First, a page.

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Canada delays right to physician-assisted death for mentally ill people | Canada

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Canada delays right to physician-assisted death for mentally ill people | Canada

Canada is delaying plans that would allow people with mental illness to access medically assisted death amid concern from some doctors that the health system is not prepared to handle complicated cases.

As of March 2023, Canada It is expected to become one of the few countries in the world to allow physician-assisted dying for chronic mental disorders.

But on Thursday, Justice Minister David Lametti said the government would seek to delay expansion of Maid, following criticism from psychiatrists and doctors across the country.

“We are listening to what we are hearing and responding to, to make sure we move forward in a prudent manner. We know we need to get this right to protect those who are vulnerable and also to support an individual’s autonomy and freedom of choice,” Lametti said.

Both he and the country’s minister for mental health and addictions, Carolyn Bennett, reiterated their belief that adequate due process guarantees existed.

When Canada first passed laws allowing medical assisted dying in 2016, only terminally ill patients were eligible for the procedure. But in 2019, a Quebec judge found the rule unconstitutional and pressured lawmakers to amend existing laws to include adults who did not have a reasonably foreseeable death.

Bill C-7, which passed in March 2021, reflected the court’s concerns, but lawmakers implemented a two-year ban on mentally ill patients as the sole cause of accessing assisted dying, giving them more time to study the subject. That study would have ended on March 17.

In recent weeks, psychiatrists have spoken out about the lack of preparation within the health system. media reports have also highlighted controversial casespolarizing the issue more and more.

Another delay would require new legislation, something parliament would have to take on board, and move quickly, when it returns at the end of January.

“We have started having informal discussions,” Lametti said. “We think there is widespread support.”

Madeline Li, a psychiatrist at Princess Margaret Cancer Care in Toronto, said she was relieved by the government’s decision to delay expansion.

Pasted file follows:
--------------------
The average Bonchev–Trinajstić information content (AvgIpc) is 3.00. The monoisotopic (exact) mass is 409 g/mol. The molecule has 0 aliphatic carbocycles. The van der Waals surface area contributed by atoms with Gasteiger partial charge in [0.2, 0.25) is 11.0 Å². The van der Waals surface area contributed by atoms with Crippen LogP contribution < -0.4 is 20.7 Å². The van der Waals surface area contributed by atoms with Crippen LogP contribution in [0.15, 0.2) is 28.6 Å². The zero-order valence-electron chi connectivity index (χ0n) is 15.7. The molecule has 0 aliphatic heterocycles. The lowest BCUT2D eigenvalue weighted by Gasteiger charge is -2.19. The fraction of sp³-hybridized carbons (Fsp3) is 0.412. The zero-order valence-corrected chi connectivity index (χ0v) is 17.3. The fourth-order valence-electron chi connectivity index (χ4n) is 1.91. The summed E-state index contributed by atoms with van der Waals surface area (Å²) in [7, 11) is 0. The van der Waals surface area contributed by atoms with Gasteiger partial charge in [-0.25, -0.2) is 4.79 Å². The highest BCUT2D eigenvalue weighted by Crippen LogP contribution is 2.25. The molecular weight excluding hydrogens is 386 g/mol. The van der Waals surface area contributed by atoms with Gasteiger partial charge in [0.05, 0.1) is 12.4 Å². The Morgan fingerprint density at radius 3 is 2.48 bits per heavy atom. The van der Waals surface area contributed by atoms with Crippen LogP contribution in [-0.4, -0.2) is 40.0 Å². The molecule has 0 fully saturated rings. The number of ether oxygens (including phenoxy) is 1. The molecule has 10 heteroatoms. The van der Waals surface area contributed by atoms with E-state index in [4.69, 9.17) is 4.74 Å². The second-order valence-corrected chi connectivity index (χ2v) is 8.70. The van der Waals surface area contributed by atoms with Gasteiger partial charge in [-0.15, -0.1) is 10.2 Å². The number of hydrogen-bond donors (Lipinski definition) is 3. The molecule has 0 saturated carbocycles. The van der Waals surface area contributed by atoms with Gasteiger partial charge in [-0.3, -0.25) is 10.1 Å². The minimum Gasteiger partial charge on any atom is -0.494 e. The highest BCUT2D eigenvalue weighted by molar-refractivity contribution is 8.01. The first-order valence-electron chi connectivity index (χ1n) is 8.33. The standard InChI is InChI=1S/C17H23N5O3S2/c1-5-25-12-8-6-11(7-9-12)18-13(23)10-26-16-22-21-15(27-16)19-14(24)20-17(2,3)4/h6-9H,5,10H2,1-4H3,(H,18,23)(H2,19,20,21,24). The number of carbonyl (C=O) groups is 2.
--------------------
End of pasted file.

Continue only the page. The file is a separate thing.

“It makes me proud to be a Canadian, knowing that our government really meant it when it pledged to balance respect for autonomy with protection of the vulnerable,” Li said. “And I think this actually gives clinicians time to learn and reflect and think about how we can improve the safety of our cleaning practice… This gives us time to improve our overall quality of care.

Li hopes the additional time will help doctors develop a set of nationwide “best practice guidelines” to address what she sees as legislative gaps that provinces currently fill.

Acknowledging a “spectrum of opinion among psychiatrists,” Li feels the current rules give practitioners too much leeway: “I don’t think a maid’s decision should be influenced by an individual doctor’s values.”

Other experts see no justification for claims that there is no institutional willingness to include mental illness as a criterion.

“What does the ‘prep’ look like? What exactly does it mean? What needs to be done to be ‘ready’ and how will we know we’ve done it?” asked Mona Gupta, a psychiatrist at the University of Montreal and chair of the federal panel on maids and mental illness. “If you look at all kinds of complex, high-risk medical activities in our health care systems, where there are life and death issues, you could find, across the country, pockets of unpreparedness for all kinds of things. But that doesn’t mean we don’t.”

Gupta cautioned that the government’s decision further delayed active recognition of rights that the federal government had previously recognized existed.

“If a government is going to make a decision to continue to deprive a specific group of people… a right that all other members of society have a right to exercise, then it must be based on some compelling logic,” Gupta said, adding the term “Expansion” did not capture your view that the federal government made the decision to “prolong disenfranchisement” for people with chronic mental illness. “There must be specific benchmarks as to when this continued disenfranchisement will cease.”

Advocacy groups also criticized the federal government’s decision.

Dying With Dignity Canada said it was “disappointed” that the ban on accessing assisted dying was extended.

“The current exclusion of people with a mental disorder from end-of-life choice is stigmatizing, discriminatory and unconstitutional,” the group said in a statement. “We must avoid creating barriers that prolong painful suffering.”

Justice Minister Lametti has not indicated how long the government would seek a delay. To pass any legislation, the ruling Liberals would need the support of opposition parties.

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